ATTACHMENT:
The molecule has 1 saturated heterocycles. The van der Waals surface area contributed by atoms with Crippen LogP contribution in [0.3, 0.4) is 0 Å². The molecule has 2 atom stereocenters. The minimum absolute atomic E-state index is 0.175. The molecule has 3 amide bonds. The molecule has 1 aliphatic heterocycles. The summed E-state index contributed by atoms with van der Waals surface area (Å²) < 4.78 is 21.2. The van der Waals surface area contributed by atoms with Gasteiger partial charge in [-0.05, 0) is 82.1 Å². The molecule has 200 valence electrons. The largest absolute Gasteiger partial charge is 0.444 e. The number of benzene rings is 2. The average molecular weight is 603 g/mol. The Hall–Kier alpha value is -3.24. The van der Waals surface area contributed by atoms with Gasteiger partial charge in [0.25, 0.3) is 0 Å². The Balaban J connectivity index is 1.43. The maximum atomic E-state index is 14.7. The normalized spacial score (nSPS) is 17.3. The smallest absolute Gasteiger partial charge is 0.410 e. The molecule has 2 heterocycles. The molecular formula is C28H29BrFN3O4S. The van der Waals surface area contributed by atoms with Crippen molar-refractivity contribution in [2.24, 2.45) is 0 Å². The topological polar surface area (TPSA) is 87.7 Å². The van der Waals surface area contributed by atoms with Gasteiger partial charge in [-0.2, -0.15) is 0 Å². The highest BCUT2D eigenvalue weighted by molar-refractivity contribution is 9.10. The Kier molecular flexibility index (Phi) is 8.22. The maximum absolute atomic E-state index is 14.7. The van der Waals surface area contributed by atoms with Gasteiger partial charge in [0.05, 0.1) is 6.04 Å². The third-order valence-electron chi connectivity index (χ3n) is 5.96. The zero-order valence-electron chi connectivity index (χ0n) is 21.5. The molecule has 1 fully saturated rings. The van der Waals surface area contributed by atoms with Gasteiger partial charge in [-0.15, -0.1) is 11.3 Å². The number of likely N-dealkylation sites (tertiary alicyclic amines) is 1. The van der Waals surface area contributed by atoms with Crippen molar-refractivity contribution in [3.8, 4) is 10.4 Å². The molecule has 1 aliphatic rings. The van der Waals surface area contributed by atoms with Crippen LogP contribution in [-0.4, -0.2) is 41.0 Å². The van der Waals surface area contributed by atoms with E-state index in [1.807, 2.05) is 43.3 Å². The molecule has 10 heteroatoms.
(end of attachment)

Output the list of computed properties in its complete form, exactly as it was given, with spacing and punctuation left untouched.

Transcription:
The molecule has 1 saturated heterocycles. The van der Waals surface area contributed by atoms with Crippen LogP contribution in [0.3, 0.4) is 0 Å². The molecule has 2 atom stereocenters. The minimum absolute atomic E-state index is 0.175. The molecule has 3 amide bonds. The molecule has 1 aliphatic heterocycles. The summed E-state index contributed by atoms with van der Waals surface area (Å²) < 4.78 is 21.2. The van der Waals surface area contributed by atoms with Gasteiger partial charge in [-0.05, 0) is 82.1 Å². The molecule has 200 valence electrons. The largest absolute Gasteiger partial charge is 0.444 e. The number of benzene rings is 2. The average molecular weight is 603 g/mol. The Hall–Kier alpha value is -3.24. The van der Waals surface area contributed by atoms with Gasteiger partial charge in [0.25, 0.3) is 0 Å². The Balaban J connectivity index is 1.43. The maximum atomic E-state index is 14.7. The normalized spacial score (nSPS) is 17.3. The smallest absolute Gasteiger partial charge is 0.410 e. The molecule has 2 heterocycles. The molecular formula is C28H29BrFN3O4S. The van der Waals surface area contributed by atoms with Crippen molar-refractivity contribution in [2.24, 2.45) is 0 Å². The topological polar surface area (TPSA) is 87.7 Å². The van der Waals surface area contributed by atoms with Gasteiger partial charge in [-0.2, -0.15) is 0 Å². The highest BCUT2D eigenvalue weighted by molar-refractivity contribution is 9.10. The Kier molecular flexibility index (Phi) is 8.22. The maximum absolute atomic E-state index is 14.7. The van der Waals surface area contributed by atoms with Gasteiger partial charge in [0.05, 0.1) is 6.04 Å². The third-order valence-electron chi connectivity index (χ3n) is 5.96. The zero-order valence-electron chi connectivity index (χ0n) is 21.5. The molecule has 1 fully saturated rings. The van der Waals surface area contributed by atoms with Gasteiger partial charge in [-0.15, -0.1) is 11.3 Å². The number of likely N-dealkylation sites (tertiary alicyclic amines) is 1. The van der Waals surface area contributed by atoms with Crippen molar-refractivity contribution in [3.8, 4) is 10.4 Å². The molecule has 1 aliphatic rings. The van der Waals surface area contributed by atoms with Crippen LogP contribution in [-0.4, -0.2) is 41.0 Å². The van der Waals surface area contributed by atoms with E-state index in [1.807, 2.05) is 43.3 Å². The molecule has 10 heteroatoms.